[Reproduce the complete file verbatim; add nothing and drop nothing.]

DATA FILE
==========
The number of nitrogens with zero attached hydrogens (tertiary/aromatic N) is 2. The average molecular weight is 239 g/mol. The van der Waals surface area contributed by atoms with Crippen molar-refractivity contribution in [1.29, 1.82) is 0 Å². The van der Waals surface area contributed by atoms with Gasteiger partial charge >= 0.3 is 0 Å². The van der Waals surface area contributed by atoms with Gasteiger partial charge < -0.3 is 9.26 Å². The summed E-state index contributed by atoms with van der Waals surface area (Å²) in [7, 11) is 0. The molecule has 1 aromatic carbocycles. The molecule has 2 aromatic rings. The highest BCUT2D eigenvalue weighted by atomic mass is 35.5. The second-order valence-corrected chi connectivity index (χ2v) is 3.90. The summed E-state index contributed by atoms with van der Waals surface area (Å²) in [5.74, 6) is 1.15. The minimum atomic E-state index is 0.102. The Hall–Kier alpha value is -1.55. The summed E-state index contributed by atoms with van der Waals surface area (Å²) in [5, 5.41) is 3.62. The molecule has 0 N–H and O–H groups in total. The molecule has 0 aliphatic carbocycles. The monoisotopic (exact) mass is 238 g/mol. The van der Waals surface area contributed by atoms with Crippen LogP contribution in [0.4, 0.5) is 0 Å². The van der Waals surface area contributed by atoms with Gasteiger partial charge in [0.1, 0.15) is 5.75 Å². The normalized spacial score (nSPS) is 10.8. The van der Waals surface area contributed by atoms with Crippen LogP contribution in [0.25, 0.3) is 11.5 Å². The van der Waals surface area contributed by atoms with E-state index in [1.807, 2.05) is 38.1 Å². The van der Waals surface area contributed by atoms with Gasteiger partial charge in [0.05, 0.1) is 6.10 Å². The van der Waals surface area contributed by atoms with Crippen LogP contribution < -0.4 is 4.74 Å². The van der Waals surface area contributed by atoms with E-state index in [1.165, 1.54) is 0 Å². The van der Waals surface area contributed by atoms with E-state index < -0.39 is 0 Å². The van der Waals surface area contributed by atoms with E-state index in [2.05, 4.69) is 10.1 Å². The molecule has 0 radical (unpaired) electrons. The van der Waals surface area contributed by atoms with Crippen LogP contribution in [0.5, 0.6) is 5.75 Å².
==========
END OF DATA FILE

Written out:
The number of nitrogens with zero attached hydrogens (tertiary/aromatic N) is 2. The average molecular weight is 239 g/mol. The van der Waals surface area contributed by atoms with Crippen molar-refractivity contribution in [1.29, 1.82) is 0 Å². The van der Waals surface area contributed by atoms with Gasteiger partial charge >= 0.3 is 0 Å². The van der Waals surface area contributed by atoms with Gasteiger partial charge < -0.3 is 9.26 Å². The summed E-state index contributed by atoms with van der Waals surface area (Å²) in [7, 11) is 0. The molecule has 1 aromatic carbocycles. The molecule has 2 aromatic rings. The highest BCUT2D eigenvalue weighted by atomic mass is 35.5. The second-order valence-corrected chi connectivity index (χ2v) is 3.90. The summed E-state index contributed by atoms with van der Waals surface area (Å²) in [5.74, 6) is 1.15. The minimum atomic E-state index is 0.102. The Hall–Kier alpha value is -1.55. The summed E-state index contributed by atoms with van der Waals surface area (Å²) in [5, 5.41) is 3.62. The molecule has 0 N–H and O–H groups in total. The molecule has 0 aliphatic carbocycles. The monoisotopic (exact) mass is 238 g/mol. The van der Waals surface area contributed by atoms with Crippen LogP contribution in [0.4, 0.5) is 0 Å². The van der Waals surface area contributed by atoms with Gasteiger partial charge in [0.1, 0.15) is 5.75 Å². The normalized spacial score (nSPS) is 10.8. The van der Waals surface area contributed by atoms with Crippen LogP contribution in [0.25, 0.3) is 11.5 Å². The van der Waals surface area contributed by atoms with E-state index in [1.807, 2.05) is 38.1 Å². The van der Waals surface area contributed by atoms with Gasteiger partial charge in [0.05, 0.1) is 6.10 Å². The van der Waals surface area contributed by atoms with Crippen LogP contribution < -0.4 is 4.74 Å². The van der Waals surface area contributed by atoms with E-state index in [1.165, 1.54) is 0 Å². The van der Waals surface area contributed by atoms with E-state index < -0.39 is 0 Å². The van der Waals surface area contributed by atoms with E-state index in [2.05, 4.69) is 10.1 Å². The molecule has 0 radical (unpaired) electrons. The van der Waals surface area contributed by atoms with Crippen LogP contribution in [0.5, 0.6) is 5.75 Å².